Comcast Corp. announced April 28, 2004 that it has withdrawn its proposal to merge with The Walt Disney Co., right after the Disney board of directors concluded its annual retreat where it reiterated its confidence in ceo Michael Eisner, which, in turn, angered Roy E. Disney and Stanley P. Gold, who have been trying to oust the chief executive.
Brian L. Roberts, president/ceo of Comcast said, "It has become clear that there is no interest on the part of Disney's management and board in putting Comcast and Disney together. As a result, we have withdrawn our offer."
"Comcast is in the best shape in its history," Roberts continued. "As emphasized by our first quarter numbers just released today, we are off to a great start this year and are uniquely positioned to deliver superior growth and value to our shareholders in 2004 and beyond. With over 21% cash flow growth this quarter, we are the fastest growing media and telecommunications company in the nation. In addition, now that we have withdrawn the Disney proposal, we are once again in a position to move forward with our previously announced $1 billion stock repurchase program."
The Disney board, in executive session, continued its systematic assessment of both ceo and senior management succession and formalized the division of responsibilities arising from its decision to separate the positions of chairman and ceo. It defined the responsibilities of chairman, which are essentially to organize the work of the board and provide it will all necessary information it needs to monitor the corporations performance.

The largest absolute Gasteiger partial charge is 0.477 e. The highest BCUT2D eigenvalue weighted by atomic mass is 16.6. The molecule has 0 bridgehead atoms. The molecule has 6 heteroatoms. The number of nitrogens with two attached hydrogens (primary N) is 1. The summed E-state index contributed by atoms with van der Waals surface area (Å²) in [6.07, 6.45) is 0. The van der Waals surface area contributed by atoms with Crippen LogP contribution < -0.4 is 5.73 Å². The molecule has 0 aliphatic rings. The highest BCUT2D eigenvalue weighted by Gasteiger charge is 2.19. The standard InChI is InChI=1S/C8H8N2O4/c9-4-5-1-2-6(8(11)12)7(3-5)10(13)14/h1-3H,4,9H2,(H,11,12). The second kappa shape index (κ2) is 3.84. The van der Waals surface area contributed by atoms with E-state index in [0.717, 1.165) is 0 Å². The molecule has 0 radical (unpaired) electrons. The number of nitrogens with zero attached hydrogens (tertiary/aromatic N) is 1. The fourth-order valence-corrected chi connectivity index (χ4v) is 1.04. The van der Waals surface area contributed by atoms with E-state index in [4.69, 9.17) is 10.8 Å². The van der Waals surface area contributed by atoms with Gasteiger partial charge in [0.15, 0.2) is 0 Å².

The newly named chairman, George Mitchell, said, As ceo and with the full support of the board, Michael Eisner continues to have the same authority to manage the operations of the company as he has previously held."
A Disney Co. statement read, The board continues to have complete confidence in Michael Eisner, Bob Iger and the senior management team and in their strategic growth plan to continue to strengthen the company's position as the global leader in quality family entertainment.
"The board this week has demonstrated that this is truly a 'Do Nothing Eisner Board, Roy Disney and Gold said. "It appears that the board remains untroubled about the chaos at its ABC Television Network, the poor performance of the ABC Family Channel, the recent disappointing performance of its film division, the loss of critical relationships such as Pixar and sagging employee morale.
"Notwithstanding these facts, this board has participated in Michael Eisner's costly lobbying campaign to preserve his job. It really makes you wonder, what it will take for this board to act independently and responsibly on behalf of the company's shareholders," they concluded.